- Opening Chapter-1.5
- Plot Development-1.5
- Plot Pacing: 1
- Narration: 2
- Character Development-2
Total: 13 (5+ stars)
Rating: Appropriate for ages 13+ for violence.
The five stars I give have four levels: (1) I can’t find any valid reason to deduct stars (2) It has flaws, but compensates for it in other areas (3) it’s an awesome, engaging book, although not especially memorable. The Little Sentinel of the Sierra Nevada by Paul Williams is one of the few I’ve reviewed that make the top tier: (4) Why isn’t this a Hollywood film? I don’t review very much historical fiction and did not expect to find a story, set during the Western Expansion, to be so compelling that I didn’t want to put it down.
Sarah Harlan, at thirteen, is mature and wise beyond her years, so much that even the adults in her life listen to and value her opinion. She sets off with her parents and younger sister, and later meets up with her aunt, uncle, and cousin. One of my favorite parts of this books was watching Sarah develop a close bond with her idealistic cousin Nathan, which will be lifelong. With a masterful articulation that few writers have achieved, Mr. Williams describes in vivid detail the landscape and the daily routine of the family as they trek westward. Along the way, Sarah and her family deal with shortages, hazardous climate and terrain, illness, and hostile natives. But they are strong; there is no doubt this family can survive all the perils of the journey. It is only when they run afoul of vicious bandits that their chance of survival is called into question.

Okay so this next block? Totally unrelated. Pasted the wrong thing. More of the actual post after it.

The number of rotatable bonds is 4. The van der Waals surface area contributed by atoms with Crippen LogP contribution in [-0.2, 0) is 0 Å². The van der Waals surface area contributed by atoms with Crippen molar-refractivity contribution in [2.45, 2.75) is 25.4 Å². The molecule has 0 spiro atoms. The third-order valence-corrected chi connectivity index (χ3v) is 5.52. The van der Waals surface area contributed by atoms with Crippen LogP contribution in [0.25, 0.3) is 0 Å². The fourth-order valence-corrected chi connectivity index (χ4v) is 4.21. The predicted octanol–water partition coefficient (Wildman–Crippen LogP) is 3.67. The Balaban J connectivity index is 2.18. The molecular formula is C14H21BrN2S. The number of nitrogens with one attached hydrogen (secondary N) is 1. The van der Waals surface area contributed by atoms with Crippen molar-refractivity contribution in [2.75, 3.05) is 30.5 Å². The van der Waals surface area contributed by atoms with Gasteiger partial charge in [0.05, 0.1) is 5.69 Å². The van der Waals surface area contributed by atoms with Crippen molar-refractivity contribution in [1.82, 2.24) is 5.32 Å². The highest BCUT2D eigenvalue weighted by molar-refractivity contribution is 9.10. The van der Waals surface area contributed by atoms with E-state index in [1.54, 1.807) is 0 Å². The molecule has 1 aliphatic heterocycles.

There is more than enough action to keep the reader fully engaged to the end. Mr. Williams has mastered the art of narration; readers are given information exactly when they need it, no sooner and no later. The characterizations are equally flawless. The characters are presented as human, with everyone, including the bad guys, being presented as having both good and bad qualities. Finally, it is obvious that Mr. Williams put a lot of time and effort into research for this book. I recommend it 100%
There are a few editorial issues, but not enough to diminish the quality of this excellent book.
Here is a brief excerpt:
“Thank you,” I opened, “for lending me your book.”
“You enjoyed the read?”
I considered this, wishing to choose my words carefully before my well-read elder cousin, and he allowed me time to find my answer. “No. I don’t believe it was a book meant to be enjoyed,” I said.
“They chide me for it,” he confessed. “Ma and Pa.”
“Why should they?” I asked “They are decent people. They have no love of slavery.”
“Ma abhors it,” he declared. “They both see it for what it is, but they still accept it. They see no purpose to my passion.”
“And what is that passion?” I asked.
He stopped to better study me, unsure whether I to sought to ridicule his stand, but my honestly soon allayed his concerns. “Slavery is an abomination,” he announced. “It’s my intention to take a hold on that institution and wrench it from the earth in which it grows.”
The strength and conviction of his words caught my . “How should you do this…?”
“Let me ask you a question first. What have you taken from the tale, Cousin Sarah?” Nathan asked.
I thought hard on this. “It has taught me that even one man alone can make a difference. It has taught me that no adversary is too mighty to be opposed.”